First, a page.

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I have a dataset containing a very long time series of hourly traffic congestion in a certain city, during a period of ~22 years (number of data points: Roughly 24 X 365 X 22 = 192720). I want to use this time series to forecast future hourly traffic congestion values. I have 2 types of missing values in the series:

  1. A "single" missing value - ~30 values that are missing, with no certain pattern, i.e. the missing values are sporadically spread across the time series.
  2. A missing day - 20 Days that are missing altogether, not a single data point for those days. 10 Of those 20 days are sporadically spread across the time series, while the other 10 are adjacent (10 days in a row).

the overall missing values rate is around 0.25%, so I'm not worried about removing them altogether for descriptive statistics etc., just wondering if it's correct to remove them for the forecasting part. Also, not sure if I should treat the 2 types of missing values differently.

Thanks!

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  • $\begingroup$ Hi @Stars, welcome to the site. You can try both things to see which option delivers the best results. $\endgroup$
    – noe
    Jan 10 at 7:43

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Easy answer: try both and see what works best.

Obviously, whatever works best is what you should choose, but let's look into why one method might work better than the other and in what scenario it's more likely that it does.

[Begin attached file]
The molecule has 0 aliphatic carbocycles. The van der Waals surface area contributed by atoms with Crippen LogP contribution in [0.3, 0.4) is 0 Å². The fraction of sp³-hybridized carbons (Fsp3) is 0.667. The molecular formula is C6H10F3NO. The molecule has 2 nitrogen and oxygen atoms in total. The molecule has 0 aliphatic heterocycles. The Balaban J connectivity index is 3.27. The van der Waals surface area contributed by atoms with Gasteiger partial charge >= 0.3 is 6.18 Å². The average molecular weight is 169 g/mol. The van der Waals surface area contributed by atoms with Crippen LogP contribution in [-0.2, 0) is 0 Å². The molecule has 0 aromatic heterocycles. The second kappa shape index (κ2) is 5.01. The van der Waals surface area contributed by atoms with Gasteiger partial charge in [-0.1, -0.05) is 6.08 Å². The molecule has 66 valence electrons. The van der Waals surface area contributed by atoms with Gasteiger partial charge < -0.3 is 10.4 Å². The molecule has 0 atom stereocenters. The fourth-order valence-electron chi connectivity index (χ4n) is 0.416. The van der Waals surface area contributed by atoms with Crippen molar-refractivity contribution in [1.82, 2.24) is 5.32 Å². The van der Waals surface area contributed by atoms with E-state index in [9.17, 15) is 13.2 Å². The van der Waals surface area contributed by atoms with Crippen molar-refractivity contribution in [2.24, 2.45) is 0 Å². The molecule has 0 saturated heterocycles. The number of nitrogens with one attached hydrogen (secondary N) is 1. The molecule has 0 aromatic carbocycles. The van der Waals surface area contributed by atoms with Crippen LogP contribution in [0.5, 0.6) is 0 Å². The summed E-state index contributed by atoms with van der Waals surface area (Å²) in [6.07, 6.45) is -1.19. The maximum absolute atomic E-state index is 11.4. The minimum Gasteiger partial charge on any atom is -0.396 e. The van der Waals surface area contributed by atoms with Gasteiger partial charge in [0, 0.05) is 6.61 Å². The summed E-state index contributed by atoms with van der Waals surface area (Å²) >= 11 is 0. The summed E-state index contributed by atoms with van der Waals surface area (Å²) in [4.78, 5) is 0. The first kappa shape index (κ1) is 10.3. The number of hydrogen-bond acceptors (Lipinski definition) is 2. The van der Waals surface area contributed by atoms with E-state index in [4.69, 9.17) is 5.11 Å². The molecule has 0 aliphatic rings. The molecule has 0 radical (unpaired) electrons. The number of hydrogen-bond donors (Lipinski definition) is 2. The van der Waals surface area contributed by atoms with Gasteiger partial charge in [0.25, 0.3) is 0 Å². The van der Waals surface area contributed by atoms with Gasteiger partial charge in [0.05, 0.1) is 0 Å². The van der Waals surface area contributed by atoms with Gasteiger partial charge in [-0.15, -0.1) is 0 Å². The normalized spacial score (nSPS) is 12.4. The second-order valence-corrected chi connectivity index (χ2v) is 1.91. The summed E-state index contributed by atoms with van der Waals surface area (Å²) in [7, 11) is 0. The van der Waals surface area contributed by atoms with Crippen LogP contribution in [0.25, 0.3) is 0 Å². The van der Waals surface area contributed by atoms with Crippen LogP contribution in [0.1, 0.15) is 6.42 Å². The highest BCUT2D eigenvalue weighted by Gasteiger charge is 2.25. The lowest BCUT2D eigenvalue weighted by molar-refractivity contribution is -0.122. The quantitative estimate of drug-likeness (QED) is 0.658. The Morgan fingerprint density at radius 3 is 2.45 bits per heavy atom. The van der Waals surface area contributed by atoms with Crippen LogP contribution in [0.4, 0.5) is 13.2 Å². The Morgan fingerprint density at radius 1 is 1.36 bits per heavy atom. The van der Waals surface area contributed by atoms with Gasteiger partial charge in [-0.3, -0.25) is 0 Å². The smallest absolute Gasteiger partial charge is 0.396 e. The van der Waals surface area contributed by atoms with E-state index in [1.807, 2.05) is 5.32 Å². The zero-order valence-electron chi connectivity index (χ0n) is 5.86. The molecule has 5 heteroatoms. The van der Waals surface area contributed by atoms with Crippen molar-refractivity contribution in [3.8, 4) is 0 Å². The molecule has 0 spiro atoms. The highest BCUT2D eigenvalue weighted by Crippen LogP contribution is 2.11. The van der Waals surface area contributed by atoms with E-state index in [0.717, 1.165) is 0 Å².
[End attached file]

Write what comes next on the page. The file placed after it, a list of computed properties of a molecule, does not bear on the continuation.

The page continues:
• What does "null" mean in your case?

This is a very common data question. Does "null" mean that (a) there is just no value AND we know that there isn't a value? Or does "null" mean, (b) there is a value AND we don't know it? Whether your data is continuous or discrete typically can help answer that question.

In your case, I'd say (a). Congestion could be measured at any time and would have a value. So your data are measurements/samples out of a continuous distribution.

So, in this case, interpolating might be a good idea. You are in a "luxury" situation where your missing data is relatively small. So, whichever option you should likely won't greatly impact the end solution. My personal take:

  • Do interpolate the data, as having an interpolation mechanism could help your end-model deal with missing data in production from a functional perspective. You don't want your code to break if it encounters a null value.

Also, not sure if I should treat the 2 types of missing values differently.

Interesting question. You might want to interpolate the values differently. Instead of taking the average of the window near the missing values, when a day is missing, you might want to use the average similar days (i.e. average Mondays) as you might have some seasonality. Whereas with random missing values, looking at the direct "neighbours" might be sufficient.

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